Dr. Mike Pytlik, Director of Judaic Studies, teaches The Archaeology of Israel, God Through Jewish History, Written Tradition of Judaism, Intro. to Judaism, and Monotheistic Mysticism. He is a frequent traveler to Israel, and has participated in several excavations in Israel. Since 2009 he has organized and leads a group of OU students to Israel for a tour and excavation field school. He is interested in the formation of the Israelite state, the development of the synagogue, Jewish Theology, Hebrew and the archaeology of Israel. He is very active in the Jewish community, is involved in Christian and Muslim Jewish dialogue groups. Mike is also the current faculty adviser for the Jewish Student Organization on campus. Mike holds a Doctor of Science in Jewish Studies from Spertus College, as well as a masters in Jewish Studies and a bachelor's degree in History.
 

Rochester Comm. Schools fifth grader "slam dunk" winner in 2016 Oakland County NoHaz poster contest

A Rochester Community Schools fifth grade student was chosen as the winner of the 2016 NoHaz poster contest for his basketball-themed entry that illustrated the safe and responsible way to dispose of household hazardous waste.

Domenic Bruno, a student at North Hill Elementary School, called his entry "Slam Dunk the Junk." It was chosen from among more than 250 entries submitted by elementary schools in Orion Township, Rochester, Rochester Hills and Waterford Township.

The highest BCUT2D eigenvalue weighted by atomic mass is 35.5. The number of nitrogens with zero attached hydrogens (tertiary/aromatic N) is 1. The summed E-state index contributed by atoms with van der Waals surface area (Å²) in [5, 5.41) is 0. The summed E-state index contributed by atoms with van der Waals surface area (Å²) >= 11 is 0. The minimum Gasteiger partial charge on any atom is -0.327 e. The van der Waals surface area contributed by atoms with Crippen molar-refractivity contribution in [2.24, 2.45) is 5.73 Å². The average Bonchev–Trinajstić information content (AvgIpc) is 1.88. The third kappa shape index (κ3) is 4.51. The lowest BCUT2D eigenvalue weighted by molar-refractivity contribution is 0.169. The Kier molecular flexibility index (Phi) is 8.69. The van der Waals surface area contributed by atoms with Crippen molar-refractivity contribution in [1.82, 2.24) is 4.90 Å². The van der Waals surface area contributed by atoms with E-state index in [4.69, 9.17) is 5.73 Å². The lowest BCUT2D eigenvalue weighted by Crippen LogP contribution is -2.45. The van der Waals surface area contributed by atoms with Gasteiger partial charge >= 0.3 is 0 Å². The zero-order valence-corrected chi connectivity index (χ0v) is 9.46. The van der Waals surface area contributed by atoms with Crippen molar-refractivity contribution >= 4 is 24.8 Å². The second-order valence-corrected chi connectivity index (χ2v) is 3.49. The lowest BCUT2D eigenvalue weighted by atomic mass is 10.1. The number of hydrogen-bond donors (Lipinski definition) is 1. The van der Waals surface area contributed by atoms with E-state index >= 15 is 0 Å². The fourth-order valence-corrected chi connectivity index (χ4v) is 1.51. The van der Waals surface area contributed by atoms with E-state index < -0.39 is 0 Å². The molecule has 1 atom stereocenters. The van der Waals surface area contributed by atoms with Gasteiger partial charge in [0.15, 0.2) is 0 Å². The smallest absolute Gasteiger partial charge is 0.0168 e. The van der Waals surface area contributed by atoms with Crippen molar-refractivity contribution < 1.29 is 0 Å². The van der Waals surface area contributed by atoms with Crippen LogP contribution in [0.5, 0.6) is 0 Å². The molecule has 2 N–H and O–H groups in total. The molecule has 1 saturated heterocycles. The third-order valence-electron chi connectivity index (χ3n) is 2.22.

"It is impressive to see the depth of knowledge these students have regarding recycling and the proper disposal of household hazardous waste,” Oakland County Executive L. Brooks Patterson said. “They really do a great job of telling the story. I congratulate them, and their teachers and their parents, for instilling in them the importance of being responsible stewards of our environment.”

The winning artwork was incorporated into the 2016 NoHaz publicity posters, which are on display throughout the 17 member municipalities of the NoHaz Consortium. The consortium initiated the art contest to educate and engage students about the importance of recycling and proper disposal. Bruno received a gift card and award certificate, as did several other finalists. All students who entered received a NoHaz certificate of appreciation.

The NoHaz Consortium provides residents with a safe and responsible means for the disposal of household hazardous waste. Collection events are scheduled throughout the season.

"These collection events demonstrate the commitment and understanding our residents have to being environmental responsible and ensuring our communities remain great places to live, work and play," Patterson said.

The 2016 collection events are from 8 a.m. to 2 p.m. on the following Saturdays:
  • April 30 at Oxford Middle School, 1420 Lakeville Road, Oxford